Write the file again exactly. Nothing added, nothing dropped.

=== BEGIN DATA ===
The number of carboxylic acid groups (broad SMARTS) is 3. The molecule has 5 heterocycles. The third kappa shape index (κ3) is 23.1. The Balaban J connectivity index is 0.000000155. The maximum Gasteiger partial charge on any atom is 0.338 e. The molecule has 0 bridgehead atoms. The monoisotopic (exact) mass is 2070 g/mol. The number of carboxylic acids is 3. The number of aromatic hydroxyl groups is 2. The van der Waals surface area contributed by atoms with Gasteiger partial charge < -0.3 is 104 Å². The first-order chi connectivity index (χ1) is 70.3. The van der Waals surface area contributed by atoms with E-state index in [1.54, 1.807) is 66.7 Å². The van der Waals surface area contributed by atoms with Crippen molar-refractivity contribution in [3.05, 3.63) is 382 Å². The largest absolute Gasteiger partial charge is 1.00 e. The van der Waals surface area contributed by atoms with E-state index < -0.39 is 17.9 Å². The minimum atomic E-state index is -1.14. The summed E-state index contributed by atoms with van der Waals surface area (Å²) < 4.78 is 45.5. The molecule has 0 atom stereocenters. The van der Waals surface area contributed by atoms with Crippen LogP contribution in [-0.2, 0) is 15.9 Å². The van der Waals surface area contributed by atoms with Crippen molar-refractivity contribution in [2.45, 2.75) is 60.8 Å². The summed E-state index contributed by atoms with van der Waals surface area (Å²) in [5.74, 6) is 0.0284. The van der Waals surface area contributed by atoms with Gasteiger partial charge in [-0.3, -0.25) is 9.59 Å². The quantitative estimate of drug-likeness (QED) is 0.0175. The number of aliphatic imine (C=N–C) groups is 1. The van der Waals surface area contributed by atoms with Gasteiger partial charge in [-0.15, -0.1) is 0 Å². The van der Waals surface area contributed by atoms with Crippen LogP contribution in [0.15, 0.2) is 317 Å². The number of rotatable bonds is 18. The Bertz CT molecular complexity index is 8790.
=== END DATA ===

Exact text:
The number of carboxylic acid groups (broad SMARTS) is 3. The molecule has 5 heterocycles. The third kappa shape index (κ3) is 23.1. The Balaban J connectivity index is 0.000000155. The maximum Gasteiger partial charge on any atom is 0.338 e. The molecule has 0 bridgehead atoms. The monoisotopic (exact) mass is 2070 g/mol. The number of carboxylic acids is 3. The number of aromatic hydroxyl groups is 2. The van der Waals surface area contributed by atoms with Gasteiger partial charge < -0.3 is 104 Å². The first-order chi connectivity index (χ1) is 70.3. The van der Waals surface area contributed by atoms with E-state index in [1.54, 1.807) is 66.7 Å². The van der Waals surface area contributed by atoms with Crippen molar-refractivity contribution in [3.05, 3.63) is 382 Å². The largest absolute Gasteiger partial charge is 1.00 e. The van der Waals surface area contributed by atoms with E-state index < -0.39 is 17.9 Å². The minimum atomic E-state index is -1.14. The summed E-state index contributed by atoms with van der Waals surface area (Å²) < 4.78 is 45.5. The molecule has 0 atom stereocenters. The van der Waals surface area contributed by atoms with Crippen LogP contribution in [-0.2, 0) is 15.9 Å². The van der Waals surface area contributed by atoms with Crippen molar-refractivity contribution in [2.45, 2.75) is 60.8 Å². The summed E-state index contributed by atoms with van der Waals surface area (Å²) in [5.74, 6) is 0.0284. The van der Waals surface area contributed by atoms with Gasteiger partial charge in [-0.3, -0.25) is 9.59 Å². The quantitative estimate of drug-likeness (QED) is 0.0175. The number of aliphatic imine (C=N–C) groups is 1. The van der Waals surface area contributed by atoms with Gasteiger partial charge in [-0.15, -0.1) is 0 Å². The van der Waals surface area contributed by atoms with Crippen LogP contribution in [0.15, 0.2) is 317 Å². The number of rotatable bonds is 18. The Bertz CT molecular complexity index is 8790.